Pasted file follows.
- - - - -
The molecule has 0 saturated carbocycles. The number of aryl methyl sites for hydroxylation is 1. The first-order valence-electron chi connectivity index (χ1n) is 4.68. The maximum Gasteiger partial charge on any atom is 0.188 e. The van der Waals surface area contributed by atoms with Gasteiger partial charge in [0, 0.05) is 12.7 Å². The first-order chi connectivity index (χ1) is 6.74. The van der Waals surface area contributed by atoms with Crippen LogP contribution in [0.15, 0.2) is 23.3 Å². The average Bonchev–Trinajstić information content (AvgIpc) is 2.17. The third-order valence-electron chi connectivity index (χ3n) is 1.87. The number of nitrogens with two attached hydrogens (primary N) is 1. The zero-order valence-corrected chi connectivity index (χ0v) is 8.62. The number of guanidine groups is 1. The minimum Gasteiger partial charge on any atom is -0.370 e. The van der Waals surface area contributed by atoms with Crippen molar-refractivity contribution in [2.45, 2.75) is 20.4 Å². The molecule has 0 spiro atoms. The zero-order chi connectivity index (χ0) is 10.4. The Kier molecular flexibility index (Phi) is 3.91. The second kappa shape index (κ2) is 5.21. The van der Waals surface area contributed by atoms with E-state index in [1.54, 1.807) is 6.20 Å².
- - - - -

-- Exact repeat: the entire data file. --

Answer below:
The molecule has 0 saturated carbocycles. The number of aryl methyl sites for hydroxylation is 1. The first-order valence-electron chi connectivity index (χ1n) is 4.68. The maximum Gasteiger partial charge on any atom is 0.188 e. The van der Waals surface area contributed by atoms with Gasteiger partial charge in [0, 0.05) is 12.7 Å². The first-order chi connectivity index (χ1) is 6.74. The van der Waals surface area contributed by atoms with Crippen LogP contribution in [0.15, 0.2) is 23.3 Å². The average Bonchev–Trinajstić information content (AvgIpc) is 2.17. The third-order valence-electron chi connectivity index (χ3n) is 1.87. The number of nitrogens with two attached hydrogens (primary N) is 1. The zero-order valence-corrected chi connectivity index (χ0v) is 8.62. The number of guanidine groups is 1. The minimum Gasteiger partial charge on any atom is -0.370 e. The van der Waals surface area contributed by atoms with Crippen molar-refractivity contribution in [2.45, 2.75) is 20.4 Å². The molecule has 0 spiro atoms. The zero-order chi connectivity index (χ0) is 10.4. The Kier molecular flexibility index (Phi) is 3.91. The second kappa shape index (κ2) is 5.21. The van der Waals surface area contributed by atoms with E-state index in [1.54, 1.807) is 6.20 Å².